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I'd start off leash training when they have a 100% recall on a long line under all conditions and with maximum distractions...cat, bike riders/skateboarders, squirrels, other dogs (loose and leashed), kids playing loudly, cars backfiring, etc. Then I'd start the off leash training in a fenced area.
 

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Discussion Starter #6
Thanks guys, I like idea of a longer leash. I think I'll do that. I don't want her to have to stay on the leash just because I didn't train her, so looking forward to this :D
 

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Just a tip-- if you buy rope to a make a long line, make sure it is a rope that you can grab without having rope burns. Also get something that can dry fast (so no cotton) because it will get dragged through the dewy grass and puddles etc and 30-50 feet of rope can take awhile to dry. You can buy spring clips at farm supply stores. Another option is a horse lunge line, the right length, sturdy and usually has a stopper at the end if the rope slides in your hands.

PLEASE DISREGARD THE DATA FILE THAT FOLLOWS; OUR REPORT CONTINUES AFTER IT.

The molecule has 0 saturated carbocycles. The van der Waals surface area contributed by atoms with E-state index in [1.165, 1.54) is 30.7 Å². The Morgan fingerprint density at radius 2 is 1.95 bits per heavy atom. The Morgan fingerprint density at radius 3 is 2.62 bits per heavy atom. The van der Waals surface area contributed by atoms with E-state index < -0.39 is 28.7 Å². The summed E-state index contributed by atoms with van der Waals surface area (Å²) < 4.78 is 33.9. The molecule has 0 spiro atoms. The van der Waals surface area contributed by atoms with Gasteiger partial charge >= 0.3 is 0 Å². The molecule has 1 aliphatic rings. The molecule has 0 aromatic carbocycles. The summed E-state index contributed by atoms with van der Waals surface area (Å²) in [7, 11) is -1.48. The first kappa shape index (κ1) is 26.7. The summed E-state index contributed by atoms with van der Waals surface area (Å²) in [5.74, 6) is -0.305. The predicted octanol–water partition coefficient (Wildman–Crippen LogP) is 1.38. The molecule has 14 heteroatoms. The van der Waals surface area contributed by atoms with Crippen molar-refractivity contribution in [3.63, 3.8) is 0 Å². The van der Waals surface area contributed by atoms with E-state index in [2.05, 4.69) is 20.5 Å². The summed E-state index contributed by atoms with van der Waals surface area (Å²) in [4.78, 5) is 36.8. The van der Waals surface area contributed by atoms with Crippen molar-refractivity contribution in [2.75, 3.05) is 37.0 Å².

I bought a 50 foot leash This one here and continue to use it regularly in places where the dog has enough space to roam and run but where I am required to keep him on leash OR where there are some extra serious temptations for him. I attach it to a harness (Not his collar) so that if he's running and comes to the end of the line, it won't hurt his neck. Also good for if my dad takes the dog out in the fields so he can let him run but I don't have to worry about Chester listening to someone else's recall shout.
 

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Discussion Starter #9
Okay, I have a hammock line which is very strong since it needs to hold a lot of weight. it went rather well I think, I used some ham as a treat since the treats we bought don't seem to be appetizing enough for her and although I did have to say her name and ''come" a lot, she still came and had her treat eventually.

I think its going well, she's very smart and learned sit after two days so I'm hoping this works :)

It's just her attention span that's the problem. She's very easily distracted as puppies are. I need to find some kind of treat that's really stinky :D
 

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although I did have to say her name and ''come" a lot, she still came and had her treat eventually.
Part of using a line is being able to enforce the "come" command. If you just say it repeatedly and wait for the dog to come get the treat, all you are teaching is for the dog to come get a treat whenever she feels like it. Basically, you're teaching her to ignore the very command you want her to listen to IMMEDIATELY.